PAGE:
Bernie Sanders didn’t mention the dark side of education in Castro’s Cuba
Plain ignorance is the most charitable explanation for the misleading defense of communist Cuba offered by Sen. Bernie Sanders (I-Vt.) on CBS News‘ “60 Minutes.” While saying he was opposed to Cuba’s “authoritarian nature,” Sanders insisted that “it’s unfair to simply say everything is bad. You know? When Fidel Castro came into office, you know what he did? He had a massive literacy program. Is that a bad thing?”
Sanders correctly stated that education became universal in Castro’s Cuba, but he ignored the deeply Orwellian nature of the educational system. Literacy was not sought by the Cuban regime just for the sake of literacy. From the outset, the regime viewed education, as two experts on Cuba explained in The Atlantic, as the “key to the revolution taking hold and creating a literate population loyal to the government.”
Cuban children were taught in school that their highest loyalty is to the Communist Party. They were instructed to denounce their parents to authorities for counter-revolutionary tendencies. If parents, in the privacy of their own home, explained ideas to their children that conflicted with communist ideology, they could be jailed for three years under the Code for Children, Youth and Family.
The school system stifled private religious beliefs. Cuban children were taught that God does not exist and that religion was the “opium of the masses.” If a child mentioned God in a class, the child’s parents were called in for a stern lecture that they were “confusing” the child and given a warning.
Starting in elementary school, a student’s progress was recorded in a so-called “cumulative school file.” The file not only recorded academic progress but also measured the “revolutionary integration” of both the student and the student’s family, such as whether they participated in mass demonstrations. The file was updated throughout the life of the child, whose education and work options would be determined by what it contained.
Cubans are literate, but the regime severely constricts how they can use their literacy. Freedom House describes Cuba as “a one-party communist state that outlaws political pluralism, suppresses dissent, and severely restricts basic civil liberties.” Only a small percentage of Cubans have access to the internet. Cubans cannot read viewpoints critical of, or disapproved by, the regime, and expressing such views means running considerable risks.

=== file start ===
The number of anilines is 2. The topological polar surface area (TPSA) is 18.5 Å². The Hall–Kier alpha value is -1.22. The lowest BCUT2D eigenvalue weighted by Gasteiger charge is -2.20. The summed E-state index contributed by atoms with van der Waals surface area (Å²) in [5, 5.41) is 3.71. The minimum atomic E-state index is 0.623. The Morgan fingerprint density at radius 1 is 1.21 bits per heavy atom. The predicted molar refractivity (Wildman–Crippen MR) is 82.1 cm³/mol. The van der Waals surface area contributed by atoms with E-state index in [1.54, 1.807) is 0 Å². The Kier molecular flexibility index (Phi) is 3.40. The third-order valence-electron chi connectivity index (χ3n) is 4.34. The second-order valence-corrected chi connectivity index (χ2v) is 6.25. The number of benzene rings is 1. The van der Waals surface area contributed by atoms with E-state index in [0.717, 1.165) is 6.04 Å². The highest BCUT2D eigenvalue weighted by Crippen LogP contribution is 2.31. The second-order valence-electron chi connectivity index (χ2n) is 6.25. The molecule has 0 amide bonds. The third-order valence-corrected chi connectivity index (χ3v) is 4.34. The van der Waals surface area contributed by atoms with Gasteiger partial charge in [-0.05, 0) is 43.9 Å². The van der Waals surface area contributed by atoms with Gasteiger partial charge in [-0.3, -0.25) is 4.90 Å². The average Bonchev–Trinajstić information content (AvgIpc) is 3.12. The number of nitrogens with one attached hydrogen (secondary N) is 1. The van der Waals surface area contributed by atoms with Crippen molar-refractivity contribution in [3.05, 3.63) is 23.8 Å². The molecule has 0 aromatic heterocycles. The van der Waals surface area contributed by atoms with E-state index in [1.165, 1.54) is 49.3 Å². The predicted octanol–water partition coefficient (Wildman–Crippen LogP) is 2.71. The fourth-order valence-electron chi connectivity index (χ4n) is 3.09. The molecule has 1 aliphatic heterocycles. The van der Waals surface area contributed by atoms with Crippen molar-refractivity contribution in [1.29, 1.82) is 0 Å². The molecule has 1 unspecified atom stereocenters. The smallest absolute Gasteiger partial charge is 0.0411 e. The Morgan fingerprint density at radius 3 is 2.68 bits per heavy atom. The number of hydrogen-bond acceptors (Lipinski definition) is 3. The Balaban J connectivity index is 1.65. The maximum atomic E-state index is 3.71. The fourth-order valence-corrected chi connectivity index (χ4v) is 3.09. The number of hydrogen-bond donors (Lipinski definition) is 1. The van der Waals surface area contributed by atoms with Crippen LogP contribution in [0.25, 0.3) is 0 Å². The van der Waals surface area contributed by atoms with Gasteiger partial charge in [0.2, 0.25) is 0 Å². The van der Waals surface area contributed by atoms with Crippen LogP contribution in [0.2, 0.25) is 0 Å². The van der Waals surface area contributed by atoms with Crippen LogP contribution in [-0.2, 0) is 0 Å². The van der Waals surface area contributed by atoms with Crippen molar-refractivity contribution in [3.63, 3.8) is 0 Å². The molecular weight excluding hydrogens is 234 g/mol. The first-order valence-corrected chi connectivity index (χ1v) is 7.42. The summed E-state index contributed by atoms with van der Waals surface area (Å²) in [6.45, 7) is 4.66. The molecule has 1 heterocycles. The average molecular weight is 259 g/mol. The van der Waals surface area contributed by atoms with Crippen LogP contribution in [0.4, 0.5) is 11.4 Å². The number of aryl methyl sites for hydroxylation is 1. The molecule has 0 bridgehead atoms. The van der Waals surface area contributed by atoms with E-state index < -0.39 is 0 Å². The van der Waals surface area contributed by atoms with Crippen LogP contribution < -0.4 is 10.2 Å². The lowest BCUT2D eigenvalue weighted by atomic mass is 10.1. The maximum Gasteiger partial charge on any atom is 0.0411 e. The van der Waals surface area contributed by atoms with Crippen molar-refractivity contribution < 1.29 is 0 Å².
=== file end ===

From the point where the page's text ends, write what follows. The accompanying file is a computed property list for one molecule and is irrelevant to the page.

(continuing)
One example of political repression, among too many, is the Cuban dissident Dr. Óscar Elías Biscet, a Nobel Peace Prize nominee and recipient of the Presidential Medal of Freedom, which he was awarded in absentia by President George W. Bush. Dr. Biscet has been repeatedly arrested for his non-violent political activities (as recently as last week) and held in horrific conditions. He was once sentenced to twenty-five years in prison. (Biscet was released after four years following international protests.)
But there is a less charitable explanation for Senator Sanders’ defense of an Orwellian system than simple ignorance. In 1985, Sanders visited Nicaragua and then defended the Soviet-backed Sandinista regime despite its serious human rights abuses, including the suspension of Nicaraguans’ civil liberties. He refused to call the Venezuelan leader Nicolás Maduro a dictator even though Maduro had rigged his election and banned the elected legislature from passing laws. After a visit to Cuba in the mid-1980s, Sanders said that he was “excited and impressed by the Cuban revolution.”
That last comment is reminiscent of what Lincoln Steffens, the famous muckraking journalist, had to say in 1921 after a visit to the nascent Soviet Union. “I have seen the future, and it works.” Evidently the heady revolutionary spirit and the glittering but false promise of a utopian society had blinded this otherwise tough-minded reporter to a nightmare. Something like that may have happened to Bernie Sanders when he went to Cuba and Nicaragua. But in refusing to acknowledge the brutal reality of these regimes, Sanders demonstrated that he is just as soft on left-wing dictators and autocrats as Donald Trump is on right-wing ones.
Gregory J. Wallance was a federal prosecutor during the Carter and Reagan administrations. He has been on numerous fact-finding missions on behalf of international human rights organizations. He is the author most recently of “The Woman Who Fought An Empire: Sarah Aaronsohn and Her Nili Spy Ring.” Follow him on Twitter at @gregorywallance.